When drafting business contracts, is it important to ensure the wording is clear to both parties. If a problem arises and the contract is consulted, ambiguous wording could cause a problem. This could result in the courts using ‘business common sense’ to decide the meaning, which may not work in your favour.
The recent case, Ace Paper Ltd v Fry and others  EWHC 1647, concerned an appeal on the proper construction of a provision of one letter, terminating a contract.
The Supreme Court had to use business common sense in order to come to a decision, because the words used could have more than one meaning.
Ace and the third respondent, RBS Invoice Finance Limited, were in an agreement whereby Ace assigned all debts that were owed by its customers over to RBS Invoice Finance Limited.
They agreed in principle to terminate this agreement, which was confirmed by an exchange of letters. The appeal that followed concerned the proper construction of one of these letters, relating to the re-assignment of a debt that had already been paid in full.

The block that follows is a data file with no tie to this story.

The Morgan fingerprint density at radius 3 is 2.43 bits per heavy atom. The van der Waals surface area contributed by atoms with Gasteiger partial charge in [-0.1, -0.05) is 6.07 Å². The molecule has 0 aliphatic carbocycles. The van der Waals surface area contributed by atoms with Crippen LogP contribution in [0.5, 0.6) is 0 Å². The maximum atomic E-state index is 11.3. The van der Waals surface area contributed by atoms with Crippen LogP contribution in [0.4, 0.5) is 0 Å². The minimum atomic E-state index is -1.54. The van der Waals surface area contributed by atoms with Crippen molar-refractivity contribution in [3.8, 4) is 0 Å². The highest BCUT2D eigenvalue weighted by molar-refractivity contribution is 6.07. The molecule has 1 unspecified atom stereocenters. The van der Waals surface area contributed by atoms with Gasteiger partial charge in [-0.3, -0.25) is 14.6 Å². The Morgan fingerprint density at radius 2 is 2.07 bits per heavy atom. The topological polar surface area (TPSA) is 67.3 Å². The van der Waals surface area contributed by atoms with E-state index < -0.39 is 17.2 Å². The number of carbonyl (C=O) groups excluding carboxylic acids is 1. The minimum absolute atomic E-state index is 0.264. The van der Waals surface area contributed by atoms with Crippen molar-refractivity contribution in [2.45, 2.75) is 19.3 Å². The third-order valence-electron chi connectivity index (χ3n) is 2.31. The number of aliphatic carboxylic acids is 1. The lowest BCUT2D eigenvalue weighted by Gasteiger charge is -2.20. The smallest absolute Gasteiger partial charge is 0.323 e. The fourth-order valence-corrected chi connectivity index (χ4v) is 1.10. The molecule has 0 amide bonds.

The High Court expressed the view that the re-assignment required clearer words than had been used, especially because the document had been drafted by the complainant and should therefore be construed ‘contra preferentum’ – when the meaning of the contract is in doubt, it should be decided against the person who wrote it.
In its judgment the court followed Rainy Sky SA v Kookmin Bank  UKSC 50 and quoted the principle that “the ultimate aim of interpreting a provision in a contract, especially a commercial contract, is to determine what the parties meant by the language used, which involves ascertaining what a reasonable person would have understood the parties to have meant.”
If words only have one meaning, there is no need to look further. However, when the meaning is ambiguous, the court has to choose between the meanings, “the court is entitled to prefer the construction more consistent with business common sense, if that can be determined”.
This serves as a reminder of how important it is to carefully draft all contracts or business agreements to prevent the courts having to interpret your words.